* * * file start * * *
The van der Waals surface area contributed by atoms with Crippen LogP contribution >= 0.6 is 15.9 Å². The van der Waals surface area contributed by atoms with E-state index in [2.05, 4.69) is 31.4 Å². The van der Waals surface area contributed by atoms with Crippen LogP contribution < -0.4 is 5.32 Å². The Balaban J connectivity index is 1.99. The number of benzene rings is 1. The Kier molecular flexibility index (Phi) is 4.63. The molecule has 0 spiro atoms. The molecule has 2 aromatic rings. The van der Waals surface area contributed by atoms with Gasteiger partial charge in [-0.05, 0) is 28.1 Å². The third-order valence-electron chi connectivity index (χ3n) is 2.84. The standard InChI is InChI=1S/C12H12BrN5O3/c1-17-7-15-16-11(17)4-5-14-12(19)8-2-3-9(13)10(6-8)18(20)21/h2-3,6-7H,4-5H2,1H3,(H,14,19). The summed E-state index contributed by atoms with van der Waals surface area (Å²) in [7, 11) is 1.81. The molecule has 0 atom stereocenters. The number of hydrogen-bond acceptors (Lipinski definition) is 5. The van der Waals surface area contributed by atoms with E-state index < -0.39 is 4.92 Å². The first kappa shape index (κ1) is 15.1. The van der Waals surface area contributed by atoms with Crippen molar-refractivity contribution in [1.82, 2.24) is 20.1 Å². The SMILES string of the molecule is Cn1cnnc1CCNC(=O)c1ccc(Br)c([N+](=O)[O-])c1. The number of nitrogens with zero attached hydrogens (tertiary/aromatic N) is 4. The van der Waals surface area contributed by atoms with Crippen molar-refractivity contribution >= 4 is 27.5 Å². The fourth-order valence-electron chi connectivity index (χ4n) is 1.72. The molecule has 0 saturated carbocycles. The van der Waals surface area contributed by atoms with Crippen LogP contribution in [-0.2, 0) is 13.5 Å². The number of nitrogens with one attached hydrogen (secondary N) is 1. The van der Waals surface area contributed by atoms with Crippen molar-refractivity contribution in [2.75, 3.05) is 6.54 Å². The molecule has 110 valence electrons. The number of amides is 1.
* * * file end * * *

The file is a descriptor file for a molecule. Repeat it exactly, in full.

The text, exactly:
The van der Waals surface area contributed by atoms with Crippen LogP contribution >= 0.6 is 15.9 Å². The van der Waals surface area contributed by atoms with E-state index in [2.05, 4.69) is 31.4 Å². The van der Waals surface area contributed by atoms with Crippen LogP contribution < -0.4 is 5.32 Å². The Balaban J connectivity index is 1.99. The number of benzene rings is 1. The Kier molecular flexibility index (Phi) is 4.63. The molecule has 0 spiro atoms. The molecule has 2 aromatic rings. The van der Waals surface area contributed by atoms with Gasteiger partial charge in [-0.05, 0) is 28.1 Å². The third-order valence-electron chi connectivity index (χ3n) is 2.84. The standard InChI is InChI=1S/C12H12BrN5O3/c1-17-7-15-16-11(17)4-5-14-12(19)8-2-3-9(13)10(6-8)18(20)21/h2-3,6-7H,4-5H2,1H3,(H,14,19). The summed E-state index contributed by atoms with van der Waals surface area (Å²) in [7, 11) is 1.81. The molecule has 0 atom stereocenters. The number of hydrogen-bond acceptors (Lipinski definition) is 5. The van der Waals surface area contributed by atoms with E-state index < -0.39 is 4.92 Å². The first kappa shape index (κ1) is 15.1. The van der Waals surface area contributed by atoms with Crippen molar-refractivity contribution in [1.82, 2.24) is 20.1 Å². The SMILES string of the molecule is Cn1cnnc1CCNC(=O)c1ccc(Br)c([N+](=O)[O-])c1. The number of nitrogens with zero attached hydrogens (tertiary/aromatic N) is 4. The van der Waals surface area contributed by atoms with Crippen molar-refractivity contribution >= 4 is 27.5 Å². The fourth-order valence-electron chi connectivity index (χ4n) is 1.72. The molecule has 0 saturated carbocycles. The van der Waals surface area contributed by atoms with Crippen LogP contribution in [-0.2, 0) is 13.5 Å². The number of nitrogens with one attached hydrogen (secondary N) is 1. The van der Waals surface area contributed by atoms with Crippen molar-refractivity contribution in [2.75, 3.05) is 6.54 Å². The molecule has 110 valence electrons. The number of amides is 1.